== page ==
On February 1, Brătianu produced the full list of Rumania’s demands: the Banat, Transylvania, Bessarabia on the Russian border, and the Bukovina in the north, all of which he claimed were historically and ethnically part of Rumania. The Allies acquiesced on Bessarabia and the Bukovina; they had little enthusiasm for handing the one back to a Bolshevik Russia and the other over to what looked then like a Bolshevik Hungary. Transylvania was a much larger piece of land and a more complicated issue. The Allies assumed that they would deal with that at their leisure when they got around to doing the Hungarian treaty.

Brătianu warned that the Great Powers must settle Rumania’s claims before matters got out of hand and “serious developments” took place. “Roumania was in need of the moral support of the Allies, if she was to remain what she had been hitherto—a rallying point for Europe against Bolshevism.”8 This, of course, was a popular argument in Paris, but in the case of Rumania, which lay between the new Bolshevik Russia and revolutionary Hungary, a powerful one. Geography helped Rumania in another way: it was too far away for the Allies to enforce their will. Rumania had been an ally during the war, although a notoriously unreliable one, and promises, as awkward now as those to Italy, had been made by Britain and France.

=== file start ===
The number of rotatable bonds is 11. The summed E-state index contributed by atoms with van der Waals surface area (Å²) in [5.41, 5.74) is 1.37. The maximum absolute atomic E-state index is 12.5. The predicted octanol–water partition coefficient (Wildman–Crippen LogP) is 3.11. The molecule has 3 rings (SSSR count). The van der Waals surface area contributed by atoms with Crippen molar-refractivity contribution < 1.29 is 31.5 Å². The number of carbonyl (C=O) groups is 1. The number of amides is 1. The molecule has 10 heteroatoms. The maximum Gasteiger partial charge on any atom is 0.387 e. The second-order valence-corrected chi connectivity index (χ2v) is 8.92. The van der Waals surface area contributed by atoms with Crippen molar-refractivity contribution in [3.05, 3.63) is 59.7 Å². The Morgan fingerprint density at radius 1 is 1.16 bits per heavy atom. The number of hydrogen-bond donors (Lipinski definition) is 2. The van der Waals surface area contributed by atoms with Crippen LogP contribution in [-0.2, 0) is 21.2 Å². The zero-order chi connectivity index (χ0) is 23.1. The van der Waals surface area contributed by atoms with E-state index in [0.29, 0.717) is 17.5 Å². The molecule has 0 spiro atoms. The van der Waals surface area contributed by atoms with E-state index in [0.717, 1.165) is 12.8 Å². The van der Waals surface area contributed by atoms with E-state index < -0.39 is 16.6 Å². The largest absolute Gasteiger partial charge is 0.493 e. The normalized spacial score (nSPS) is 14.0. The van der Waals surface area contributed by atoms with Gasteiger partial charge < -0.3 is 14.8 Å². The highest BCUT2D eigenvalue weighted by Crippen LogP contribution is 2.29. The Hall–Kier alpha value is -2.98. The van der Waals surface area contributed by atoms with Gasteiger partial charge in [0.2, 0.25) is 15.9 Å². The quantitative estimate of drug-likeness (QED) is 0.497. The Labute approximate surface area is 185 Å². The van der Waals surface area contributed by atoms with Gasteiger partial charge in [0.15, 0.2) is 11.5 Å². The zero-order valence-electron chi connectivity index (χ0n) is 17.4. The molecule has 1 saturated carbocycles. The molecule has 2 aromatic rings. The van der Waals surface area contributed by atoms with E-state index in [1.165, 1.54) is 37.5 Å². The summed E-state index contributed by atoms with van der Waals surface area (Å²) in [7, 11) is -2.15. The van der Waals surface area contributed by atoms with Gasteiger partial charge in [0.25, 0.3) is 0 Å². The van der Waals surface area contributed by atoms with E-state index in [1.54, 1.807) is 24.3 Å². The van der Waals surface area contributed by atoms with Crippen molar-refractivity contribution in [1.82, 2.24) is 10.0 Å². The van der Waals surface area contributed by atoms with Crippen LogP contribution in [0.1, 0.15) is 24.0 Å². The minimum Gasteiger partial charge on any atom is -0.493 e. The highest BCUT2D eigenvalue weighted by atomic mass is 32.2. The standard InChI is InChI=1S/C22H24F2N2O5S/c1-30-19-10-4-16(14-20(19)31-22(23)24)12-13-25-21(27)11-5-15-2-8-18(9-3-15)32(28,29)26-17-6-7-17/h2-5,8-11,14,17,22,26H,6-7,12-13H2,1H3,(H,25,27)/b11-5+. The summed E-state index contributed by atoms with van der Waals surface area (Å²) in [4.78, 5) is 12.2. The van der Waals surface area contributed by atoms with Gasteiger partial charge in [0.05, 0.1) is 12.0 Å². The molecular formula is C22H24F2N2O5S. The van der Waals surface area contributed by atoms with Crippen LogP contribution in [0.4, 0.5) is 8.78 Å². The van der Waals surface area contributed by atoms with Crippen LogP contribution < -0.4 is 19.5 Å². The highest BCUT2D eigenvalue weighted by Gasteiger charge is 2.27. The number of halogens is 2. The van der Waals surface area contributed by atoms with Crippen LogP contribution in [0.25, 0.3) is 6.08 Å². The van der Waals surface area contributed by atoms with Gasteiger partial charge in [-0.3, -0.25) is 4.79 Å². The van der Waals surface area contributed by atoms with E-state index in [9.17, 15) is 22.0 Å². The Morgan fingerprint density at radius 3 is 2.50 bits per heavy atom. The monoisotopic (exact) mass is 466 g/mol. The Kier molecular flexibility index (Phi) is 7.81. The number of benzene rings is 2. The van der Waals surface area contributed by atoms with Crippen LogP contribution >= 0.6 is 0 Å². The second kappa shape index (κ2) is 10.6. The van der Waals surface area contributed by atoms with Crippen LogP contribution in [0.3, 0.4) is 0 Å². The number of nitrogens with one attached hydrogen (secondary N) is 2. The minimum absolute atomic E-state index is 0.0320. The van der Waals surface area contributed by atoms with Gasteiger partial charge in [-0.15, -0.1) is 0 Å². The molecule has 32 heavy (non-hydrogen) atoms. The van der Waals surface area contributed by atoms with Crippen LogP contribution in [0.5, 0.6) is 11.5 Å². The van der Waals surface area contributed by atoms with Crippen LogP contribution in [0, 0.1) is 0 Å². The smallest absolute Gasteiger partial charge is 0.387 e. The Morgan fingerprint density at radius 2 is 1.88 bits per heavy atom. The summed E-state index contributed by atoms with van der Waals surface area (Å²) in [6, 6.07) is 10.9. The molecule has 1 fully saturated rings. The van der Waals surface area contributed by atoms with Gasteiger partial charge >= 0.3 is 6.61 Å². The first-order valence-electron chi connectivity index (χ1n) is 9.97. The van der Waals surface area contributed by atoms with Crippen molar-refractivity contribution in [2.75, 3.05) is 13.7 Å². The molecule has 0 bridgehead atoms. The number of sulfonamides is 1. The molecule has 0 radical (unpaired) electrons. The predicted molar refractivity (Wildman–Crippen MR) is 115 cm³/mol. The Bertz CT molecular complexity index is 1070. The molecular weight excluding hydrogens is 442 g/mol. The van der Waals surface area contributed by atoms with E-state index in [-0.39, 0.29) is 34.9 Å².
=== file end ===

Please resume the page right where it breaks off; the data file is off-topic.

The Rumania that Paris knew was the cultivated and worldly one of Princess Marthe Bibesco, whose salon was famous in Paris before the war, or of her beautiful young cousin, who married into an ancient French aristocratic family and as Anna de Noailles became one of the most famous poets of her generation. The Rumanian upper classes loved France: they bought educations in Paris for their children, and clothes and furniture for themselves. And the French reciprocated in their own offhand way; Rumania, it was said, was a fellow Latin country, the Rumanians descendants of Roman legionaries and Rumanian a Latin language. In the nineteenth century, France had supported the cause of Rumanian independence from the Ottomans; in 1919, the French government envisaged a strong Rumania as both a counterbalance against Germany and as a crucial link in the cordon sanitaire against Russian Bolshevism. The Rumanians themselves made much of their Western connections: they were the heirs of the Roman empire, part of Western civilization. Conveniently for the peace negotiations, they could argue that all the old Roman province of Dacia including part of Transylvania, which belonged to Hungary, should be restored to them.